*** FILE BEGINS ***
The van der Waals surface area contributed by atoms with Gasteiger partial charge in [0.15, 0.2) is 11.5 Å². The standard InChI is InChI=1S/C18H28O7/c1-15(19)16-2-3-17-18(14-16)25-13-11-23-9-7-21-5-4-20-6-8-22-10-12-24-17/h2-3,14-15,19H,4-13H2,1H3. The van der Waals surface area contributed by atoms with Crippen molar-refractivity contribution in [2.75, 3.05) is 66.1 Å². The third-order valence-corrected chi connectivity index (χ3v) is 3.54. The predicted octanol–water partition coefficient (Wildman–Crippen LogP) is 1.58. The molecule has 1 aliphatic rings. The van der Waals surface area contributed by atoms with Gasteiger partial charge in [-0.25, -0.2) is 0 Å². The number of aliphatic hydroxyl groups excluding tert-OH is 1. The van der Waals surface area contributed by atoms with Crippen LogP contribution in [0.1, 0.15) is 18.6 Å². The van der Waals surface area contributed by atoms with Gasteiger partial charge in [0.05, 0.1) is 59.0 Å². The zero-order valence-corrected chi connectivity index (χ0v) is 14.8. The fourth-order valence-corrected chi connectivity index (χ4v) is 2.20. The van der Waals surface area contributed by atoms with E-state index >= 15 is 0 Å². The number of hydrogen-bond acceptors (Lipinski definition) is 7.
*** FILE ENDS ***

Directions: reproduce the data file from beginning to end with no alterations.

The van der Waals surface area contributed by atoms with Gasteiger partial charge in [0.15, 0.2) is 11.5 Å². The standard InChI is InChI=1S/C18H28O7/c1-15(19)16-2-3-17-18(14-16)25-13-11-23-9-7-21-5-4-20-6-8-22-10-12-24-17/h2-3,14-15,19H,4-13H2,1H3. The van der Waals surface area contributed by atoms with Crippen molar-refractivity contribution in [2.75, 3.05) is 66.1 Å². The third-order valence-corrected chi connectivity index (χ3v) is 3.54. The predicted octanol–water partition coefficient (Wildman–Crippen LogP) is 1.58. The molecule has 1 aliphatic rings. The van der Waals surface area contributed by atoms with Gasteiger partial charge in [-0.25, -0.2) is 0 Å². The number of aliphatic hydroxyl groups excluding tert-OH is 1. The van der Waals surface area contributed by atoms with Crippen LogP contribution in [0.1, 0.15) is 18.6 Å². The van der Waals surface area contributed by atoms with Gasteiger partial charge in [0.05, 0.1) is 59.0 Å². The zero-order valence-corrected chi connectivity index (χ0v) is 14.8. The fourth-order valence-corrected chi connectivity index (χ4v) is 2.20. The van der Waals surface area contributed by atoms with E-state index >= 15 is 0 Å². The number of hydrogen-bond acceptors (Lipinski definition) is 7.